Harold B. Weiss, MS, MPH; Deborah I. Friedman; Jeffrey H. Coben, MD
—Emergency departmentsurvey fromtheNationalCenterforHealthStatisticsNationalHospitalAmbulatoryMedicalCareSurveyfor1992to1994.
Main Outcome Measure.—
THECLOSEASSOCIATIONbetweenhumansanddomesticateddogsbeganatleast 12000 years ago.
Since then,people have been intimately involved indomesticating the wild dog into hunter,guard,andcompanion.However,thedo-mesticated dog retains many of its wildinstincts,includingbehaviorsthatalltoooften lead to human attacks. This riskhasalwaysbeenpresent.Onlynow,how-ever, are we beginning to gain a full un-derstandingoftheimpactofdogbitesonpopulations.
Estimates of dog bite injuries havebeen reported from data derived fromhouseholdsurveys,hospital-basedstud-ies, school-based surveys, local animalshelter monitoring, police reports, andnewspaper articles.
Because of lack of a national reporting system and varia-tion of local reporting procedures, accu-rate national incidence rates for dogbite–related emergency department(ED)visitsandhospitalizationshavenotbeen well quantified. The reported inci-dence of ED-treated dog bite injuries inthe United States ranges from 0.3% to1.1% of all ED visits.
With regard to overall morbidity, theannual number of total bites that occurintheUSpopulationhasbeenestimatedtorangefrom500000to4.5million.
Ithasbeenestimatedthatalmosthalfofallchildren have been bitten by a dog atsome point in their lives.
Among chil-dren, more than 50% of documentedbites have been to the head, face, orneck.
Unfortunately, most of thestudiesthatprovidedthisdescriptivein-formation were limited because of smallsample size and lack of consistent defi-nitions,ortheywerenotrepresentativeof the general population.Recent work by Sacks et al
has im-proved the precision of national esti-matesfordogbite–relatedmortalityandfor dog bites receiving any medical at-tention. For the 10-year period, 1979through1988,anannualaverageofabout15 fatal dog attacks was documented intheUnitedStates,withextrapolatedes-timates suggesting that as many as 20per year may have actually occurred.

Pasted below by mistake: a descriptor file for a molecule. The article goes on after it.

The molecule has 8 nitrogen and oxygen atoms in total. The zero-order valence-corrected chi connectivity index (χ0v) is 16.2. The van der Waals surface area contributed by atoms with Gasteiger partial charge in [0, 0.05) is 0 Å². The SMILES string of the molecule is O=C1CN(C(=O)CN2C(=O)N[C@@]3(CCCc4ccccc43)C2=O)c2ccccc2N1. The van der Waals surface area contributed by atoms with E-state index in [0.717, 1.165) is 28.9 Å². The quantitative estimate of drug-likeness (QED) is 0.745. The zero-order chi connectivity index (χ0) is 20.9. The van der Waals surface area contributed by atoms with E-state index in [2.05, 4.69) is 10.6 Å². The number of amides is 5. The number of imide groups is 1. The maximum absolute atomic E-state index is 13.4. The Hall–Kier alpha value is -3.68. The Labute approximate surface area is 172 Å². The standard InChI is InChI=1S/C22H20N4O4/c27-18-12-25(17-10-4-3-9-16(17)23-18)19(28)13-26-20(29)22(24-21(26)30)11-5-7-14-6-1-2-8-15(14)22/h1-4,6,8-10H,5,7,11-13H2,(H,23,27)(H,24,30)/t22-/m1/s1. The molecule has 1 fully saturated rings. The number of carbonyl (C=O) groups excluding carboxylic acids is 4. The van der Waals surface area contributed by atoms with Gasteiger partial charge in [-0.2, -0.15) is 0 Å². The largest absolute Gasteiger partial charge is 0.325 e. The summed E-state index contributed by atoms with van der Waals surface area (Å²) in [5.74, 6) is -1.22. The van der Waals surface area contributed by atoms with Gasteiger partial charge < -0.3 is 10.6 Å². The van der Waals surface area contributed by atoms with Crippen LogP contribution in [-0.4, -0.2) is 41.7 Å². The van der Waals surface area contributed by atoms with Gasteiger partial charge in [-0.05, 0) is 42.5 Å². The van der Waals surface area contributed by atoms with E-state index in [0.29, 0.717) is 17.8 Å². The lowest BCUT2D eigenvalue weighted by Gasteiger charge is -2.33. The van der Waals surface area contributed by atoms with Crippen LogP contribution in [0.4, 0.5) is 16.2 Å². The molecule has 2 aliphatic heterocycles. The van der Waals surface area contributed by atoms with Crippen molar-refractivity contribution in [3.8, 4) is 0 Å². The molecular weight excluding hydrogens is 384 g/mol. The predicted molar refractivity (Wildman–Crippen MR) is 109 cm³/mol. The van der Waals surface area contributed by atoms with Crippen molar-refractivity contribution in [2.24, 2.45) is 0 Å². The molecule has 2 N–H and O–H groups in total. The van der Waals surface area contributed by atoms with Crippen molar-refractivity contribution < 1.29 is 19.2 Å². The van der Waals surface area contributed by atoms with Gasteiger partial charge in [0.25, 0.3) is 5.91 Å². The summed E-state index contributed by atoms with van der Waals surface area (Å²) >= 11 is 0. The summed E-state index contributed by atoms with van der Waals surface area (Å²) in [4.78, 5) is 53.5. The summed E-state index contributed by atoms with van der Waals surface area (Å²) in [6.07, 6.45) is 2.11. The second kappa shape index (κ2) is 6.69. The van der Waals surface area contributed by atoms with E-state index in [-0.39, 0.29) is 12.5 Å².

Based on a random household survey,theInjuryControlandRiskSurveycon-ducted by the Centers for Disease Con-trol and Prevention, it was estimatedthat about 800000 bites occur annuallythat require medical attention.
How-ever,thisestimatewasnotabletobreakdown the proportion of patients seen inhospitals owing to the small size of thesample.Theonlynationwidestudyfromany country that examined both majormorbidity and mortality from dog biteinjuries was conducted in New Zeal-and.
This study predicted an incidenceof hospitalization due to dog bites in theyear 2000 of 9.6 per 100000 persons,twice the incidence for 1979.
From the Department of Emergency Medicine, Cen-ter for Injury Research and Control, University of Pitts-burgh, Pittsburgh, Pa. Mr Weiss, Ms Friedman, and DrCoben are now with the Department of EmergencyMedicine, Center for Violence and Injury Control, Al-legheny University of the Health Sciences, Pittsburgh.Presented in part at the American Public Health As-sociationannualmeeting,SanDiego,Calif,October30,1995, and the Pennsylvania Public Health Associationannual meeting, Pittsburgh, October 1, 1996.Reprints: Harold B. Weiss, MS, MPH, Center for Vio-lence and Injury Control, Allegheny University of theHealth Sciences, 1 Allegheny Center, Suite 510, 320East North Ave, Pittsburgh, PA 15212-4772 (e-mail:firstname.lastname@example.org).
JAMA, January 7, 1998—Vol 279, No. 1 Dog Bites Treated in Emergency Departments—Weiss et al